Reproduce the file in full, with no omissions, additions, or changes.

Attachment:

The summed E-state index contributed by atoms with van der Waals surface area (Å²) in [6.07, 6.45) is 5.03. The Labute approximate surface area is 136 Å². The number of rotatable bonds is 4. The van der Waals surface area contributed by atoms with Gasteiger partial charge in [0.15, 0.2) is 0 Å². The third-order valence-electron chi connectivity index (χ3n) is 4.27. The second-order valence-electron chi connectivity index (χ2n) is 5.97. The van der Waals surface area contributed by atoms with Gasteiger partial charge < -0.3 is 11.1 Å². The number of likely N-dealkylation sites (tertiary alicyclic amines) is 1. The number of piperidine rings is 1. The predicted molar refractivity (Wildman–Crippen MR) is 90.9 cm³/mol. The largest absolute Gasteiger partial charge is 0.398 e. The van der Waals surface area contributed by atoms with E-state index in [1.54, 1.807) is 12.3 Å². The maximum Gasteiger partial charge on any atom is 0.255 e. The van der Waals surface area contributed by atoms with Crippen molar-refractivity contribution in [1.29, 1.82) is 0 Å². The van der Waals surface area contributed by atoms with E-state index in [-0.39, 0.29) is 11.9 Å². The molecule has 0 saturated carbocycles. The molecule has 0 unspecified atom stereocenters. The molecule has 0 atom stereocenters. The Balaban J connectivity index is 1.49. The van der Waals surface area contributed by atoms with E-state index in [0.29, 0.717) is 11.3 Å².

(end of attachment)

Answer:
The summed E-state index contributed by atoms with van der Waals surface area (Å²) in [6.07, 6.45) is 5.03. The Labute approximate surface area is 136 Å². The number of rotatable bonds is 4. The van der Waals surface area contributed by atoms with Gasteiger partial charge in [0.15, 0.2) is 0 Å². The third-order valence-electron chi connectivity index (χ3n) is 4.27. The second-order valence-electron chi connectivity index (χ2n) is 5.97. The van der Waals surface area contributed by atoms with Gasteiger partial charge < -0.3 is 11.1 Å². The number of likely N-dealkylation sites (tertiary alicyclic amines) is 1. The number of piperidine rings is 1. The predicted molar refractivity (Wildman–Crippen MR) is 90.9 cm³/mol. The largest absolute Gasteiger partial charge is 0.398 e. The van der Waals surface area contributed by atoms with E-state index in [1.54, 1.807) is 12.3 Å². The maximum Gasteiger partial charge on any atom is 0.255 e. The van der Waals surface area contributed by atoms with Crippen molar-refractivity contribution in [1.29, 1.82) is 0 Å². The van der Waals surface area contributed by atoms with E-state index in [-0.39, 0.29) is 11.9 Å². The molecule has 0 saturated carbocycles. The molecule has 0 unspecified atom stereocenters. The molecule has 0 atom stereocenters. The Balaban J connectivity index is 1.49. The van der Waals surface area contributed by atoms with E-state index in [0.29, 0.717) is 11.3 Å².